The short story appeared to have its heyday end when magazines began closing their doors. During the eighties, nineties, and early two-thousands, a writer could break into their field by writing for magazines. But then things changed. Publishers began going online. Magazines disappeared.
It began to look like the short story was gone forever.
Or is it?
A smart author knows their book will at some point slow down in sales. This author will be preparing short stories to upload to sales venues such as Amazon, Barnes & Noble, and Smashwords, in order to use them as promotional material for their novels. What better way for a new reader to check out an author than to read a book that costs them less than a dollar and shouldn’t take more time to peruse than their coffee break?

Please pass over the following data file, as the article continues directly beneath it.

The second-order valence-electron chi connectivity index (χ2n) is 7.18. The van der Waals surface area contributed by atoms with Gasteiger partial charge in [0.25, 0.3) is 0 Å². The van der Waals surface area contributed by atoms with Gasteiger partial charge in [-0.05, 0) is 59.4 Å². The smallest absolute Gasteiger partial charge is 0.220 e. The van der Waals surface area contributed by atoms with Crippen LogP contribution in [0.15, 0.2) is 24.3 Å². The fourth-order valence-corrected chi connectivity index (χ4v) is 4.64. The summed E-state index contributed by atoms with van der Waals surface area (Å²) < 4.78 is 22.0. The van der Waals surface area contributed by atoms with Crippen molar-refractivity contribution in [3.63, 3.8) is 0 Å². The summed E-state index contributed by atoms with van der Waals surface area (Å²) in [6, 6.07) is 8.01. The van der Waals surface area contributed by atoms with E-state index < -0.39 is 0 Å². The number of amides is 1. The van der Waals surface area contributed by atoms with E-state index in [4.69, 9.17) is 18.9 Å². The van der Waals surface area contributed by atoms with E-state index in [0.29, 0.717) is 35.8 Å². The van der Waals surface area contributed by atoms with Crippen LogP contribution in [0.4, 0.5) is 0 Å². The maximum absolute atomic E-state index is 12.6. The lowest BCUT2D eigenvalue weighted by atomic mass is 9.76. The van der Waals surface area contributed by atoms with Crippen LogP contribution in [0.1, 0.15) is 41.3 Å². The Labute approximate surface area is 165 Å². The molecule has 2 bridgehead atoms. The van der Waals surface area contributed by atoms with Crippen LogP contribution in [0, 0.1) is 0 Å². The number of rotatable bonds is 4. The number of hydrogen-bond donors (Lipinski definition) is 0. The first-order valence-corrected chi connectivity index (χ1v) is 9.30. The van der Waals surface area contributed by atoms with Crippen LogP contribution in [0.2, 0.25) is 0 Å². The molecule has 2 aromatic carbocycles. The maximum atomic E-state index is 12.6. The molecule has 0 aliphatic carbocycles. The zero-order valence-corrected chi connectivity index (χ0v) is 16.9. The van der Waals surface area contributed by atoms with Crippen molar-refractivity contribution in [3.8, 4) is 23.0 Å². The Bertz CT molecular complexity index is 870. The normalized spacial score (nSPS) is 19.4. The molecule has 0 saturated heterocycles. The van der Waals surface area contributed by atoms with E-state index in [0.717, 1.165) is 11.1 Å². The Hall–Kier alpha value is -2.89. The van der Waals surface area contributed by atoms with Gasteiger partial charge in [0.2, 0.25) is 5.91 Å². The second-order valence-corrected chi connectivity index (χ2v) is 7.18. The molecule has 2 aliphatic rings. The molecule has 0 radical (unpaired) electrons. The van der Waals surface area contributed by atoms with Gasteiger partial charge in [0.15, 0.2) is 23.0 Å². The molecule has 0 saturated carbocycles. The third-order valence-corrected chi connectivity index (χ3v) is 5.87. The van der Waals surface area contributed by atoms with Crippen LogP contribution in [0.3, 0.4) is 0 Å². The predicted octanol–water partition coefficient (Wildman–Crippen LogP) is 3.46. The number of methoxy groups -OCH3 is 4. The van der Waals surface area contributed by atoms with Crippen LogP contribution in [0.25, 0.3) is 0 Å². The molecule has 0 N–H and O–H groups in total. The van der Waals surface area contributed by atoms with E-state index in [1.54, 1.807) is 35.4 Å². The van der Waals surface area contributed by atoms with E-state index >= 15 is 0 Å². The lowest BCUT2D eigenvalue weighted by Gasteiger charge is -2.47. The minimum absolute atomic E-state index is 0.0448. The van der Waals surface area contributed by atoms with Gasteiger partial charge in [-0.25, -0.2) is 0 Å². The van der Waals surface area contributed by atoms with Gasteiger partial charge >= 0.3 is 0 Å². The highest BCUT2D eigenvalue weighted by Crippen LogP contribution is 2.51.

The art of the short story isn’t easy for someone who has only concentrated on novels. You have to learn to condense characterization and plot, where only salient points are there. These stories seem almost barren, lacking in so many details the novels put forth. But they are well worth your time and effort to learn how to write them well.
Short stories can not only improve sales of your novels. They can help you develop a whole new fan base, one that grabs your book to while away an otherwise boring break. After all, who just sips coffee and stares off into space?